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Habitation in high mountain regions: Humans settled near glaciers earlier than previously believed

Meltwater, volcanic glass and giant rats helped humans survive in the Ethiopian highlands 40.000 years ago / publication in ‘Science’

Sampling of erratic boulders, which were deposited by a glacier on the central Sanetti Plateau in the Bale Mountains. Consequently, the rock samples were analysed and dated to reconstruct the time of the respective glacier advance.

Already about 40,000 years ago, people dwelled permanently in high mountains and near glaciers. That is the finding of analyses of traces of habitation from the Bale Mountains in north-eastern Ethiopia, conducted by a research team led by Dr. Ralf Vogelsang at the University of Cologne’s Department of Prehistoric Archaeology. The results have now been published in ‘Science’.

The peaks of the Bale Mountains are up to 4,300 metres high. At these altitudes, humans are not only exposed to less oxygen, but also to stronger UV radiation and cold. The research team from Cologne is exploring on site in Ethiopia why the inhospitable high mountains and the Afro-Alpine ecosystem were populated at all, when habitation there began and with which strategies humans survived.

The scientists carried out excavations about 700 metres below the glacier in the rock overhang ‘Fincha Habera’ and found various archaeological remains such as Stone Age bone and charcoal remains or sharp-edged stone tools made of obsidian (volcanic glass). ‘Based on the radiometric dating of various archaeological materials, this site is the earliest long-term dwelling in a high mountain region known to us anywhere in the world,’ said the first author of the study, Dr Götz Ossendorf from the Department of Prehistoric Archaeology.

40,000 years ago, the settlers survived mainly on large rats (so-called giant mole rats), which were grilled on an open fire. They developed a strategy to use the rock overhang as a base camp. To hunt rats, collect meltwater and find the precious obsidian raw material, they climbed up to the higher glacier.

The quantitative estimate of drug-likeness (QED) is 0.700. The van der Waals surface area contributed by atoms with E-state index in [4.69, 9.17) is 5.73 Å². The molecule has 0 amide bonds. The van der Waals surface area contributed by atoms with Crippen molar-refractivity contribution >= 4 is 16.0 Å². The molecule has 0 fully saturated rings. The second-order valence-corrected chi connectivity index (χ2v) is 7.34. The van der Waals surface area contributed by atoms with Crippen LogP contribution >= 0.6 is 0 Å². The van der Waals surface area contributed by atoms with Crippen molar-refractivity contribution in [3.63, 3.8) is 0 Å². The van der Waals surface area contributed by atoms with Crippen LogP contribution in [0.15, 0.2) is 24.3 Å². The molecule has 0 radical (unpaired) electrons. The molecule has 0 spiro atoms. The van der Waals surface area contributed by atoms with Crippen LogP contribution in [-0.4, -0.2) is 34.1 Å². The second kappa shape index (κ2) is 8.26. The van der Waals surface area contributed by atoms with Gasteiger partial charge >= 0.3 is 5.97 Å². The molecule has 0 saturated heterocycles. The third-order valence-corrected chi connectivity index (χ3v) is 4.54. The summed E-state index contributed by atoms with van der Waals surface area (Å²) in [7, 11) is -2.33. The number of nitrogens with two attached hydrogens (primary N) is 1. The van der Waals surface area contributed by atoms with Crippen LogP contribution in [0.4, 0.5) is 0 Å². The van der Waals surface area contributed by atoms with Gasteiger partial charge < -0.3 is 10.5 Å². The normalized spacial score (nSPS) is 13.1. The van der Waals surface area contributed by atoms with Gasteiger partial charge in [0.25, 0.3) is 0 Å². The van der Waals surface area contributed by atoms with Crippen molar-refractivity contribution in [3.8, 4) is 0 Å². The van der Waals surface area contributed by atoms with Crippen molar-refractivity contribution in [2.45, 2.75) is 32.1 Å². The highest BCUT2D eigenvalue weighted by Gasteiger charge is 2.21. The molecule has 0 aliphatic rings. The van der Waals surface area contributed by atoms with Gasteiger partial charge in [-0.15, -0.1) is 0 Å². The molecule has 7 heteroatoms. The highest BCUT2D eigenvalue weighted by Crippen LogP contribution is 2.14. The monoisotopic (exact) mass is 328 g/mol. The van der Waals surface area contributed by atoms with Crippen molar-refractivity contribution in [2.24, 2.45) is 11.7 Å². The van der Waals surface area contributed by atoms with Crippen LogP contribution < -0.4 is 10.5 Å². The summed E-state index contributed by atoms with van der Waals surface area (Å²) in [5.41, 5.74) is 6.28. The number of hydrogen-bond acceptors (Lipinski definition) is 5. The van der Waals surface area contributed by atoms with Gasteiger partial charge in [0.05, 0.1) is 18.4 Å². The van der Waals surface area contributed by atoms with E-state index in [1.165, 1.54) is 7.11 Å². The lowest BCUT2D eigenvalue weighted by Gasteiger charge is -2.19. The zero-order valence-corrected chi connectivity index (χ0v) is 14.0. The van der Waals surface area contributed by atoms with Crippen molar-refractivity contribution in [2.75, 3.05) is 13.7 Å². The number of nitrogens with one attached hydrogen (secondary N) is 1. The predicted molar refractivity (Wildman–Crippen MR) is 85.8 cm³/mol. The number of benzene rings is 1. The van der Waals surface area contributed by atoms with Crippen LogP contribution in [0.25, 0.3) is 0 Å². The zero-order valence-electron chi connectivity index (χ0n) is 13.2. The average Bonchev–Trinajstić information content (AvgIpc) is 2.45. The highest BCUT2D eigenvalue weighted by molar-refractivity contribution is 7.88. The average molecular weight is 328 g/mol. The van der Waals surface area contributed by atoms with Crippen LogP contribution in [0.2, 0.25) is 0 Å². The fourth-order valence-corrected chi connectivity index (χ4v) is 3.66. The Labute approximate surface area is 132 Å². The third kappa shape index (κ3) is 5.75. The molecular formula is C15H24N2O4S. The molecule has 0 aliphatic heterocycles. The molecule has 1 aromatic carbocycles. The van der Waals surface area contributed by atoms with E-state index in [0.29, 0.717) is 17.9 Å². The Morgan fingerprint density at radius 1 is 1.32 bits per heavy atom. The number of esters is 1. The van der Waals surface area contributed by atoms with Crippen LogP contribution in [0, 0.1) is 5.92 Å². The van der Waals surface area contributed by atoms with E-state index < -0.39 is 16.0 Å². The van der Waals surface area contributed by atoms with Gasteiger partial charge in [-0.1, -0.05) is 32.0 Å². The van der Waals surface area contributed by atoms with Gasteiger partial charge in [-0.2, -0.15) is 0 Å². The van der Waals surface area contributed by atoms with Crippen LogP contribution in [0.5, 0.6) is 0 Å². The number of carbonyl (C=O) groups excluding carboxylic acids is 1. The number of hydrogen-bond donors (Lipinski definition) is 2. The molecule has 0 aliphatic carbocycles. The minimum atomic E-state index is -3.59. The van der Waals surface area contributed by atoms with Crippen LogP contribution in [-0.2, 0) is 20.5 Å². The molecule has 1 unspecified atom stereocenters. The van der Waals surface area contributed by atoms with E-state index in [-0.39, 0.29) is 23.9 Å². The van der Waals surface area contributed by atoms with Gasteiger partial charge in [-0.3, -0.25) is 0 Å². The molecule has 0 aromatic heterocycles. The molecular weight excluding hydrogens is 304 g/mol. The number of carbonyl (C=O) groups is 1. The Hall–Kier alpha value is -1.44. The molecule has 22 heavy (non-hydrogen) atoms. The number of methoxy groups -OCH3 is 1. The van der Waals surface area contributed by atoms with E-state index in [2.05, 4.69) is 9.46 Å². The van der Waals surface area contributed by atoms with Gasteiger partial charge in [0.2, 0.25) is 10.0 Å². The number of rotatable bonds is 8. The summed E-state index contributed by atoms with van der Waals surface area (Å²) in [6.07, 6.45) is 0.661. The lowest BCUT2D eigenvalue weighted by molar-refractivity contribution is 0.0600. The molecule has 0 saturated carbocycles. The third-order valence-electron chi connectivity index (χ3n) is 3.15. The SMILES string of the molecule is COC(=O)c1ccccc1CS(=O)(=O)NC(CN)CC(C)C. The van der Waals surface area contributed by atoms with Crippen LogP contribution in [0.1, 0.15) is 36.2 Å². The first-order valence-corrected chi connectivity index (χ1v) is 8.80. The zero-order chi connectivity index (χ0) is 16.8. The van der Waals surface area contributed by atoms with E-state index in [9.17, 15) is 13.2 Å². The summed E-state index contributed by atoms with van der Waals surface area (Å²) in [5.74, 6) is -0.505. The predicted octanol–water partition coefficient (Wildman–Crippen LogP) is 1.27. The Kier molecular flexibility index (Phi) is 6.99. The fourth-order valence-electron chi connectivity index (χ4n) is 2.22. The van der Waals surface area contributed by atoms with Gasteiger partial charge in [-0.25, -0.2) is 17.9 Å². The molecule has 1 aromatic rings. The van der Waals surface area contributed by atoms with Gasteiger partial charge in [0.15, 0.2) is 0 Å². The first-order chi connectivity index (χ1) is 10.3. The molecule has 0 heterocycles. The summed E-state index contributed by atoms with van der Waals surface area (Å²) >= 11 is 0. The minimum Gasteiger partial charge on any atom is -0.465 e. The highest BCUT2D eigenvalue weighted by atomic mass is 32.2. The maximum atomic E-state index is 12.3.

‘For us, these traces of habitation and their investigation provide an extraordinary insight into human beings’ enormous potential to adapt physically, but also culturally and strategically to their habitat,’ Ossendorf added.

The postdoctoral researcher Ossendorf and the doctoral researcher Minassie Girma work in the subproject ‘The earliest development of high mountain areas by humans – creation of an alpine cultural landscape in the tropics’ at the University of Cologne led by Ralf Vogelsang, which is part of Research Unit 2358 ‘The Mountain Exile Hypothesis’. The research group, which has been funded by the German Research Foundation (DFG) since 2016 and was initiated by the University of Marburg. ‘The Mountain Exile Hypothesis’ is an interdisciplinary study of the relationship between humans and the environment in this African high mountain region. For the current study, soil scientists at the University of Halle-Wittenberg has identified human traces biogeochemically. In addition, glacier specialists at the University of Bern (Switzerland) examined the environmental conditions of the time.

Media Contact:
Dr Götz Ossendorf
Institut für Ur- und Frühgeschichte der Universität zu Köln

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Ossendorf G. et al.: Middle Stone Age foragers resided in high elevations of the glaciated Bale Mountains, Ethiopia. Science, August 9, 2019.
DOI: 10.1126/science.aaw8942